14 And in them is fulfilled the prophecy of Esaias (Isa 6:9,10), which saith, By hearing ye shall hear, and shall not understand; and seeing ye shall see, and shall not perceive: This means, "Even if you hear, you’ll not understand a thing, and if you see, you’ll not have any idea what it is you are seeing." The reason for this becomes clear as we go on. We find it becomes a matter of a gross heart, dull ears, and closed eyes.
15 For this people’s heart is waxed gross, and their ears are dull of hearing, and their eyes they have closed; lest at any time they should see with their eyes and hear with their ears, and should understand with their heart, and should be converted, and I should heal them. A gross heart is fat, dull and unfeeling. This is a person to whom something has happened in the inner man that has hardened his feelings toward God. It is, as well, a person who has not watched his heart, but has allowed things to be deposited there that make him insensitive to others, especially in their hurts and needs. Thus, he becomes insensitive to the Kingdom of God. Repentance or understanding for a person with a gross heart become as unlikely as it would be for a grossly overweight person to run in a footrace.
With ears that are dull of hearing a person will become stupid as far as the Kingdom of God is concerned. Dull is from baréos, a word that means weighted down with grievous burdens. One may become so burdened with his own pain and complaint he cannot hear anything else. Or, one may become so oppressed by the cares of this world that the Word of the Kingdom cannot penetrate his heart. This is the reason Jesus said so often to His disciples, Take no thought, that is, "Give up your anxiety." Nothing makes the spiritual ear dull like anxious care and worry. It takes over like a spirit that will fill every moment of life with grief. Peter had a good Word here—Casting all your care ("anxiety") on Him... (I Pet 5:7) Anxiety is a weed in the field that will choke the growth of the Kingdom every time. With a determination, we can go to this "weed," dig it up ruthlessly, and cast it to a pile for burning, saying, "Be gone."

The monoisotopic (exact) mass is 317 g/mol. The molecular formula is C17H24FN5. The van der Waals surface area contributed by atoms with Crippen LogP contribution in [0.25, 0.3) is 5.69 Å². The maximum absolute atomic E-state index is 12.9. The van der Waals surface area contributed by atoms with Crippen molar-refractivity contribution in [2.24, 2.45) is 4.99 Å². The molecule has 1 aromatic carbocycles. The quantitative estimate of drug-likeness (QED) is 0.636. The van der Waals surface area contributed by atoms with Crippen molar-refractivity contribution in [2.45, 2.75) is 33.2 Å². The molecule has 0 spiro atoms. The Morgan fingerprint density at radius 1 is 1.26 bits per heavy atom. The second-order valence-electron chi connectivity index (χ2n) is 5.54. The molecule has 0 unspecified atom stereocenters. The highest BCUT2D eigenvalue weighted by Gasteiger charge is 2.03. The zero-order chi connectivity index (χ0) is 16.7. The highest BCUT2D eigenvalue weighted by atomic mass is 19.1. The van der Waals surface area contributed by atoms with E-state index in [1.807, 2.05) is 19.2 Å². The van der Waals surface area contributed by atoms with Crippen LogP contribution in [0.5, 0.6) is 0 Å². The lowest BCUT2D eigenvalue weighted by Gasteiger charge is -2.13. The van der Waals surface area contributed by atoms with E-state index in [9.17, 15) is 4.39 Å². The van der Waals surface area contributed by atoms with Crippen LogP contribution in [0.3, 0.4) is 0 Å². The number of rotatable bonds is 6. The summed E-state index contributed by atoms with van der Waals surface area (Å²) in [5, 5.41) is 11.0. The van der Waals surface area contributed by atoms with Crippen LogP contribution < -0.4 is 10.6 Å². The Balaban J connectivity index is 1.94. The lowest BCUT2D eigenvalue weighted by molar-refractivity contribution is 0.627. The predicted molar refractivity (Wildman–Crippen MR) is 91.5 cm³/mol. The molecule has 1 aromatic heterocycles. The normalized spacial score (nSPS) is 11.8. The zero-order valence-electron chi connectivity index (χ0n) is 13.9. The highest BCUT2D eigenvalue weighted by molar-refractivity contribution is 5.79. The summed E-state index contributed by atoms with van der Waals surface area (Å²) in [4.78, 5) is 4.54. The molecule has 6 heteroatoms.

With eyes that are closed a person has exercised his own will not to see, and thus, to shut out the Kingdom. The idea of the Government of God coming within becomes so foreign one cannot— indeed, will not—see the Kingdom or hear its call.
All of this is the reason we hold people we love in the presence of the Lord till their heart, their ears and their eyes are healed and they can respond to the call and power of God’s Kingdom.
Then, let’s hear what follows:
16 But blessed are your eyes, for they see: and your ears, for they hear.
17 For verily I say unto you, That many prophets and righteous men have desired to see those things which ye see, and have not seen them; and to hear those things which ye hear, and have not heard them.
That the Lord makes so strong reference to the eyes and ears and heart is indication that the Kingdom of God begins its work in our inner man. While the eyes, ears and heart are organs of the natural man, they also name inner workings of the human spirit. One may be blind in the natural, yet have keen perception in the spirit. One may be deaf in the natural, yet hear all the better the voice of the Lord. One’s natural heart may be so weak it can barely support the functions of the body, yet have a heart strong for the Lord. In fact, if we’re going to claim healing, let us first claim the healing of our inner eyes, and ears, and heart. It is better to be in the Kingdom physically lame than to be outside the Kingdom and physically strong.